Who never sleep, they are the founders
Of the Nighthawk Club, you know,
Listen in on the radio.

When Coon and Sanders start to play
Those Nighthawk Blues, you'll start to sway,
Tune right in on the radio,
Grab a telegram and say "Hello."
From coast to coast and back again;
It's a bear, you'll declare!
Listen to the Nighthawk Blues-tune in!
Listen to the Nighthawk Blues!

So many people responded to the invitation to "Grab a telegram and say 'Hello,'" that Western Union installed a trCker tape machine on stage, so people could contact the band on the air New members were greeted with the ringing of a cowbell and their name was read on the air Soon, there were 37-thousand members.

The band's increasing popularity opened several important doors. From 1924 to 1932, Victor released 65 sides by the banet. They had a winter engagement at the Congress Hotel in Chicago, followed bY a summer at the Lincoln Tavern.

Coon and Sanders were approached by Jules Stein, who proposed that he book a tour for the band and use the profits to form a booking agency. From that tour sprang the Music Corporation of American-the ubiquitous MCA-which became one of the real powerhouses of the music industry. It's still in the media business, known as Universal Studios.

In 1926. the band moved to the Blackhawk Restaurant in Chicago, which quickly became a hot spot, frequented by many celebrities, including Al Capone. They stayed four years, with their show carried on WGN.

The Nighthawks also caught the attention of a young man named William Paley, who was looking for ways to get stations to join his fledgling network, the Columbia Broadcasting System. Paley and MCA arranged an l1-month engagement for the band, based in the Terrace Room of the Hotel New Yorker Their CBS broadcasts were sponsored by Lucky Strike Cigarsttes.

One of the youngest fans of the band was four year old future jazz vocalist Mel Torme, brought to the restaurant by his parents. Several people noticed the child mouthing the words to all the songs. Soon, he was introduced to Joe Sanders, who invited him to sing a song with the band. It proved to be so popular that Torme appeared every Monday night for six months. Later he said his career began with the first song he sang with the Nighthawks. By this time, the band was pioneering road tours and one-nighters, which became standard for bands that followed.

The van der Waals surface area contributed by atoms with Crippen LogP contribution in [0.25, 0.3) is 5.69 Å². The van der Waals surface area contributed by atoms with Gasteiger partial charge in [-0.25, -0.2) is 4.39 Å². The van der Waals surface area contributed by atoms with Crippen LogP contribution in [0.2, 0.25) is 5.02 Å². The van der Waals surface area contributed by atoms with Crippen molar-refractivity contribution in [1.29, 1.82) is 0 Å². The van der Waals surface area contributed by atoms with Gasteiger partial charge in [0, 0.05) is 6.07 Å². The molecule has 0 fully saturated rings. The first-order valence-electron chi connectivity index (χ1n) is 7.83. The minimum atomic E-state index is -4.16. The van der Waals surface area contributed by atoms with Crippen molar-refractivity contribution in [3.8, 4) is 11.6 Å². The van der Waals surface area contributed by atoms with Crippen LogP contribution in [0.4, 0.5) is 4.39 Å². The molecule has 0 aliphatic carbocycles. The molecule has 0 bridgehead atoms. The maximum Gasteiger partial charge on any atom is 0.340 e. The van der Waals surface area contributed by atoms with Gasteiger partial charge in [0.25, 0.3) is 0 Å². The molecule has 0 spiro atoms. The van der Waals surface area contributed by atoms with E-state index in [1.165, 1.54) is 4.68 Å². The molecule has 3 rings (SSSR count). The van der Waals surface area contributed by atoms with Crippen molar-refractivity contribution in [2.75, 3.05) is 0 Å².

For years, Sanders had bought Auburn automobiles, a high-end car often associated with Cord and Duesenberg. Sanders had become good friends with the vice president of Auburn, who came up with a malVelous promotional scheme for both the band and Auburn. He outfitted each member of the band with new, personalized 1931 Aubums. Coon and Sanders drove Cords. The band made an impressive entrance into towns with their unique motorcade.

All, however was not going well. The band did not like New York. And Coonie's drinking was becoming serious. Sometimes, Joe had to keep him off the program.

A return to Chicago brightened everyone's 7 spirits. But it was short-lived. Carleton Coon developed an abscessed tooth, and the infection moved into his jaw bone. Two operations followed, but blood poisoning had set in, and he died on May 4th, 1932, at the age of 39. His funeral procession in Kansas City was miles long.

It proved to be the death knell of the band, since one of its vital ingredients was Coonie's prodigious sense of humor. Joe tried to keep The band together but a year later it disbanded. Joe Sanders continued in music, but he hit hard financial times, and died in 1965.


If you are interested in learning more about the Coon-Sanders story, I recommend the book "The Coon-Sanders Nighthawks, " by Fred W. Edmiston, McFarland, 2003. There are several excellent retrospec!ives of their music on CD. A good start is a single CD called "The Best of Coon-Sanders Original Nighthawk Orchestra, 1924-1932," on Retrieval Records RTR 79019.